SOURCE: D-Wave Systems Inc.

D-Wave Systems Inc.

July 25, 2017 08:00 ET

Oak Ridge National Laboratory Acquires D-Wave 2000Q Cloud Services to Accelerate Hybrid Computing Applications

Program designed to investigate new architectures that may accelerate ORNL and U.S. Department of Energy programs

HANOVER, MD--(Marketwired - Jul 25, 2017) - D-Wave Systems Inc., the leader in quantum computing systems and software, and Oak Ridge National Laboratory (ORNL), the largest U.S. Department of Energy science and energy laboratory, today announced an agreement aimed at advancing hybrid computing applications, particularly targeted at helping accelerate future exascale applications. Under the agreement, ORNL scientists will have cloud access to a D-Wave 2000Q™ system to allow for exploration of hybrid computing architectures as a way to achieve better solutions for scientific applications.

ORNL is a multi-program research laboratory dedicated to helping ensure America's security and prosperity by addressing its energy, environmental, and nuclear challenges through transformative science and technology solutions. ORNL employs almost 5000 people, including scientists and engineers in more than 100 disciplines, and houses Titan, the nation's fastest supercomputer.

"ORNL researchers are investigating the use of quantum, neuromorphic, and other new computing architectures with the potential to accelerate applications and programs important to the Department of Energy," said Dr. Jeff Nichols, Associate Laboratory Director of Computing and Computational Sciences at Oak Ridge National Laboratory. "This agreement fits squarely within our objective of providing distinctive equipment and unique facilities to our researchers to solve some of the nation's most compelling computing challenges. This program is also a natural extension of the lab's leadership in high-performance computing, with the next step being to accelerate the nation's exascale program."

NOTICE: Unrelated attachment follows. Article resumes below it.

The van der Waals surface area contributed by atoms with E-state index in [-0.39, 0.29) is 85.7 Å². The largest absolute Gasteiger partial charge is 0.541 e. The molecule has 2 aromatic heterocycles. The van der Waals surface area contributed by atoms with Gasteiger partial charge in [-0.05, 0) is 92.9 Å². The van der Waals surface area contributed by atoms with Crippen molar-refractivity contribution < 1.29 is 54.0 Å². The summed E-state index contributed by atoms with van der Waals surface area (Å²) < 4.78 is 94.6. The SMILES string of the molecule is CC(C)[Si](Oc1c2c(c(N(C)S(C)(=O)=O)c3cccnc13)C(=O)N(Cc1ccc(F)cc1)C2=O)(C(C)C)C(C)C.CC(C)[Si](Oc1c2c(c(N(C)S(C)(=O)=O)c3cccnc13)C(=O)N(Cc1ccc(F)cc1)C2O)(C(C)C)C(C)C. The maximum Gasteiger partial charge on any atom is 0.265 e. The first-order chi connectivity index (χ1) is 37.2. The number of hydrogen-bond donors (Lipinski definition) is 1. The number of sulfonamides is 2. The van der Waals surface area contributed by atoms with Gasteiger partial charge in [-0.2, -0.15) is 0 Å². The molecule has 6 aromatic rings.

As part of the joint effort, D-Wave personnel will work with ORNL to map applications to the D-Wave architecture in order to solve new types of problems, and to solve existing problems faster by combining computing architectures.

"Advancing the problem-solving capabilities of quantum computing takes dedicated collaboration with leading scientists and industry experts," said Robert "Bo" Ewald, president of D-Wave International. "Our work with ORNL's exceptional community of researchers and scientists will help us understand the potential of new hybrid computing architectures, and hopefully lead to faster and better solutions for critical and complex problems."

In addition to advancing ORNL's own applications and programs, ORNL and D-Wave aim to share these results with the scientific user community to enable improved hybrid computing applications.

About D-Wave Systems Inc.
D-Wave is the leader in the development and delivery of quantum computing systems and software, and the world's only commercial supplier of quantum computers. Our mission is to unlock the power of quantum computing for the world. We believe that quantum computing will enable solutions to the most challenging national defense, scientific, technical, and commercial problems. D-Wave's systems are being used by some of the world's most advanced organizations, including Lockheed Martin, Google, NASA Ames, USRA, USC, and Los Alamos National Laboratory. With headquarters near Vancouver, Canada, D-Wave's U.S. operations are based in Palo Alto, CA and Hanover, MD. D-Wave has a blue-chip investor base including Goldman Sachs, Bezos Expeditions, DFJ, In-Q-Tel, BDC Capital, Growthworks, 180 Degree Capital Corp., International Investment and Underwriting, and Kensington Partners Limited. For more information, visit: www.dwavesys.com.

About the Oak Ridge National Laboratory
Oak Ridge National Laboratory is the largest US Department of Energy science and energy laboratory, conducting basic and applied research to deliver transformative solutions to compelling problems in energy and security. ORNL is managed by UT-Battelle for the Department of Energy's Office of Science.

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